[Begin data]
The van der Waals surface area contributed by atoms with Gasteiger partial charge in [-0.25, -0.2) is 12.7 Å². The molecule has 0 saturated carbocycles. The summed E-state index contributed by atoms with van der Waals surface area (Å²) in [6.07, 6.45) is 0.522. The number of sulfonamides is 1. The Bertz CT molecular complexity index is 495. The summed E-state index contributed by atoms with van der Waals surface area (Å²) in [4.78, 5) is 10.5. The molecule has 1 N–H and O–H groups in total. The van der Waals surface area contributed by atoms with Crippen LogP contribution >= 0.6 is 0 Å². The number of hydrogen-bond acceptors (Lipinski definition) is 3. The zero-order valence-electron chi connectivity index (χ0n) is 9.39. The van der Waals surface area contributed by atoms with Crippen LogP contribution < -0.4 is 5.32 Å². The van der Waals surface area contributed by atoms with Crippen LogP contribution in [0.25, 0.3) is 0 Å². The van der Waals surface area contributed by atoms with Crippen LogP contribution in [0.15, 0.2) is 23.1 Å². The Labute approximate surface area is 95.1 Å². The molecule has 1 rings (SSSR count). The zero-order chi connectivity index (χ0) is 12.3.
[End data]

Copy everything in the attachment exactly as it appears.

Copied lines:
The van der Waals surface area contributed by atoms with Gasteiger partial charge in [-0.25, -0.2) is 12.7 Å². The molecule has 0 saturated carbocycles. The summed E-state index contributed by atoms with van der Waals surface area (Å²) in [6.07, 6.45) is 0.522. The number of sulfonamides is 1. The Bertz CT molecular complexity index is 495. The summed E-state index contributed by atoms with van der Waals surface area (Å²) in [4.78, 5) is 10.5. The molecule has 1 N–H and O–H groups in total. The van der Waals surface area contributed by atoms with Crippen LogP contribution >= 0.6 is 0 Å². The number of hydrogen-bond acceptors (Lipinski definition) is 3. The zero-order valence-electron chi connectivity index (χ0n) is 9.39. The van der Waals surface area contributed by atoms with Crippen LogP contribution < -0.4 is 5.32 Å². The van der Waals surface area contributed by atoms with Crippen LogP contribution in [0.25, 0.3) is 0 Å². The van der Waals surface area contributed by atoms with Crippen LogP contribution in [0.15, 0.2) is 23.1 Å². The Labute approximate surface area is 95.1 Å². The molecule has 1 rings (SSSR count). The zero-order chi connectivity index (χ0) is 12.3.